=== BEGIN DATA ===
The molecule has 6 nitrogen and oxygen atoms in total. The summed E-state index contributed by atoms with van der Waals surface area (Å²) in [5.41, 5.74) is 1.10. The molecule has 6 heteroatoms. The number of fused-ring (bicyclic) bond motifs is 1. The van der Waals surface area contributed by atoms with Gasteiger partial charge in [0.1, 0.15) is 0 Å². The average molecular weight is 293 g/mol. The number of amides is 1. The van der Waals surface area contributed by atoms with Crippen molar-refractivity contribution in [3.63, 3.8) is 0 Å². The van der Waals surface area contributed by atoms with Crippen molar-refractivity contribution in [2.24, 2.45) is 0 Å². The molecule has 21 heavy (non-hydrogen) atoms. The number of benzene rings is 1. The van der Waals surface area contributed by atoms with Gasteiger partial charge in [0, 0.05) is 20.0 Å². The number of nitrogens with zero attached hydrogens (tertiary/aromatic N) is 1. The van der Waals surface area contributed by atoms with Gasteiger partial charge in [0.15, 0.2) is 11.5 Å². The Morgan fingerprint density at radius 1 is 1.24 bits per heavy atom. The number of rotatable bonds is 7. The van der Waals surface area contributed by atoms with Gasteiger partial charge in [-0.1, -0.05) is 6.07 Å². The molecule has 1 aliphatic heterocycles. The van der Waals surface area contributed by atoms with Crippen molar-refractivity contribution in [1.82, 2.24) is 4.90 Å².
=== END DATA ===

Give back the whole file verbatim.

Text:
The molecule has 6 nitrogen and oxygen atoms in total. The summed E-state index contributed by atoms with van der Waals surface area (Å²) in [5.41, 5.74) is 1.10. The molecule has 6 heteroatoms. The number of fused-ring (bicyclic) bond motifs is 1. The van der Waals surface area contributed by atoms with Gasteiger partial charge in [0.1, 0.15) is 0 Å². The average molecular weight is 293 g/mol. The number of amides is 1. The van der Waals surface area contributed by atoms with Crippen molar-refractivity contribution in [3.63, 3.8) is 0 Å². The van der Waals surface area contributed by atoms with Crippen molar-refractivity contribution in [2.24, 2.45) is 0 Å². The molecule has 21 heavy (non-hydrogen) atoms. The number of benzene rings is 1. The van der Waals surface area contributed by atoms with Gasteiger partial charge in [0, 0.05) is 20.0 Å². The number of nitrogens with zero attached hydrogens (tertiary/aromatic N) is 1. The van der Waals surface area contributed by atoms with Gasteiger partial charge in [0.15, 0.2) is 11.5 Å². The Morgan fingerprint density at radius 1 is 1.24 bits per heavy atom. The number of rotatable bonds is 7. The van der Waals surface area contributed by atoms with Gasteiger partial charge in [-0.1, -0.05) is 6.07 Å². The molecule has 1 aliphatic heterocycles. The van der Waals surface area contributed by atoms with Crippen molar-refractivity contribution in [1.82, 2.24) is 4.90 Å².